Yesterday (April 20, 2017), the Office for Civil Rights (OCR) announced a settlement of $31,000 with an Illinois nonprofit. The nonprofit had failed to enter into a business associate agreement (BAA) with one of its vendors that stores records containing protected health information (PHI), which is a HIPAA violation.
Settlements are costly. When an organization settles with the OCR for a HIPAA violation, the organization is placed on a corrective action plan (CAP). CAPs can be extensive, especially for small organizations. Not only does the Illinois nonprofit have to pay the OCR $31,000, but it has to create policies and procedures within 60 days and train their staff within 30 days of finalizing the policies. Additionally, the organization must send annual reports on their compliance status to the OCR. Furthermore, there’s an unseen cost in the damage to the nonprofit’s reputation.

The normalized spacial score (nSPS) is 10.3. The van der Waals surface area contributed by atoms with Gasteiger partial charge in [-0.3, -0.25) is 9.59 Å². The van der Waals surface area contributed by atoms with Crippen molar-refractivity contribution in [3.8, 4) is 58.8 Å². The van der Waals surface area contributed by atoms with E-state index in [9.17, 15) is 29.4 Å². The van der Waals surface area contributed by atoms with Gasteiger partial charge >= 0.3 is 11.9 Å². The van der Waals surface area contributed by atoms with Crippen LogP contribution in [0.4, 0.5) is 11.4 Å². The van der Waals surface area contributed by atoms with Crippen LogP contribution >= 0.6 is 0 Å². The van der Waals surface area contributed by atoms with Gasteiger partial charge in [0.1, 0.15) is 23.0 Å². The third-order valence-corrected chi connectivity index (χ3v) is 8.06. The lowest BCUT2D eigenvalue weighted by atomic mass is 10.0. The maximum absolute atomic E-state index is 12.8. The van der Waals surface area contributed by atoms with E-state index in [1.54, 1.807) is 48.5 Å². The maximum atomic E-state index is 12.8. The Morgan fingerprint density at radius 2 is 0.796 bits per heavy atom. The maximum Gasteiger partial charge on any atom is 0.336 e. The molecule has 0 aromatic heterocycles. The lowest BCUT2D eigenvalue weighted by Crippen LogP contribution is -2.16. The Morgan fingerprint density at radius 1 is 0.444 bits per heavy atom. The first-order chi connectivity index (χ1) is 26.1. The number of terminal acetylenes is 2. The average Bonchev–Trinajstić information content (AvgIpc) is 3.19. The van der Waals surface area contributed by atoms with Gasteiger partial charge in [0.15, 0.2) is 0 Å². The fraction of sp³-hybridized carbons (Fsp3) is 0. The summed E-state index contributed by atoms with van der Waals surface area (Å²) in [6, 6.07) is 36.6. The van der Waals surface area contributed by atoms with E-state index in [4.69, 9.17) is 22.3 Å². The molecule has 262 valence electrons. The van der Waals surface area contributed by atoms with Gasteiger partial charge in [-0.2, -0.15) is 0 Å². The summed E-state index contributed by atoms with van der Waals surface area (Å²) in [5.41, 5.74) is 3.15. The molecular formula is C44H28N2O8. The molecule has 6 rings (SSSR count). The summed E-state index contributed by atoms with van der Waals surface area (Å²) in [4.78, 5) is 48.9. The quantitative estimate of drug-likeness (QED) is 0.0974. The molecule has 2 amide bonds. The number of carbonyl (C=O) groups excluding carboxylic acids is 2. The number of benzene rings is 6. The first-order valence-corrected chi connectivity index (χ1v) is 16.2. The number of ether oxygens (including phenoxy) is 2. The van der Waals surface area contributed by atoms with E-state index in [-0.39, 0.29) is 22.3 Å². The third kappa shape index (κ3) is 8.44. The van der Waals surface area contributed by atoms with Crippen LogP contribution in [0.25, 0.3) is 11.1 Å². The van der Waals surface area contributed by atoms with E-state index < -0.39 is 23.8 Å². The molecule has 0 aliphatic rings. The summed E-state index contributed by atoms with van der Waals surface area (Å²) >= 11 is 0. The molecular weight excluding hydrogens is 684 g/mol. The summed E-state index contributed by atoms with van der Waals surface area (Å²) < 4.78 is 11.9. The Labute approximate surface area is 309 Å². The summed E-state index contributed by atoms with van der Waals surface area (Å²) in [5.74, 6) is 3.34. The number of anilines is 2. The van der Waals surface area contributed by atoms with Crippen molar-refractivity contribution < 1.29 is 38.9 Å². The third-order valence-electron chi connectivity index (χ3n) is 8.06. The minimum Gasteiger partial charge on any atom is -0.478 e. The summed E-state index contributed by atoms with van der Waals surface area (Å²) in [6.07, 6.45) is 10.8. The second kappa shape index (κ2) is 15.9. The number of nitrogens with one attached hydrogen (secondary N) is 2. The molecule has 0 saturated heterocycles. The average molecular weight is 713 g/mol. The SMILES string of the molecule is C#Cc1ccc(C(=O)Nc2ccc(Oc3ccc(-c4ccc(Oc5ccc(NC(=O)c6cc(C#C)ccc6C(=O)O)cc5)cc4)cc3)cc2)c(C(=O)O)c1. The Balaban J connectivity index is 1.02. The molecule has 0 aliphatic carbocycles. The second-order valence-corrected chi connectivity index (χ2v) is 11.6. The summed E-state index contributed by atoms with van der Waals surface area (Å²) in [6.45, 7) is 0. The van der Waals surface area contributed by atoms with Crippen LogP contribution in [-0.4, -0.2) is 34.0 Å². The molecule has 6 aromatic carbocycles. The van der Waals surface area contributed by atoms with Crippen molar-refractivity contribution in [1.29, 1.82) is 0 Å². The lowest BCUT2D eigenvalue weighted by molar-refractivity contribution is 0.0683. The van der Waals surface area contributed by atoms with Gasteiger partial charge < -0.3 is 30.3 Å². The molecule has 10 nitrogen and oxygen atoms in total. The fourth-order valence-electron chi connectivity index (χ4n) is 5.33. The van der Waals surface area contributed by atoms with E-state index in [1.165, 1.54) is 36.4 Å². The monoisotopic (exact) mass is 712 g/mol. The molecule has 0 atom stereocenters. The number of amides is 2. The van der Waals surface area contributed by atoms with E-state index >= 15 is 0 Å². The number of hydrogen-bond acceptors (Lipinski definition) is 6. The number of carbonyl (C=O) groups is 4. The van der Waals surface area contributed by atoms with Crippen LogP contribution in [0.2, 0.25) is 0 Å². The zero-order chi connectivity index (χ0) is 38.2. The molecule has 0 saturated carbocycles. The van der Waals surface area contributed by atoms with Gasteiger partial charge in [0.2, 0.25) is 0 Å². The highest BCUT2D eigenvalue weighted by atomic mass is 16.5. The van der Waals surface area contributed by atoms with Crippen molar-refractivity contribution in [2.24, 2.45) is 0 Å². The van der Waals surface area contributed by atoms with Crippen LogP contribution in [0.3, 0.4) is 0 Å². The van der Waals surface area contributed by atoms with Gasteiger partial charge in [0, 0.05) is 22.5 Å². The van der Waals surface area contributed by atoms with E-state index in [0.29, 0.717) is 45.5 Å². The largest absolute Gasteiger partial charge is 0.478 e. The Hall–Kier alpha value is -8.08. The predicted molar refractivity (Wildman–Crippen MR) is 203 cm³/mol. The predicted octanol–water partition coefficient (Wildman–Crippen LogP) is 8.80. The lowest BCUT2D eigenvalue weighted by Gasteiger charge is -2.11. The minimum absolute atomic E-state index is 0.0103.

Therefore, to avoid these penalties, it’s extremely important for your organization to create business associate agreements with any vendors that create, maintain, receive, or transmit PHI.
Who is a Business Associate?
Although HIPAA has always required BAAs, organizations still struggle to identify their business associates. Some BAs may include:
- Electronic medical record (EMR) software companies
- Consultants that have access to PHI
- IT vendors
- External billing companies
- Leased copier/printer/scanner (if the device has a hard drive)
- Record storage companies
- Any other software, consultant, or vendor that accesses, stores, or transmits PHI
Although business associate agreements are required, they don’t have to be a chore. Using HIPAAtrek, you can create a business associate agreement from a template and share it with your business associates. HIPAAtrek is the only software with this capability. Contact us to learn more.
Need Guidance? Check out our Business Associate Decision Tree!
Download our decision tree for determining when a BAA is required.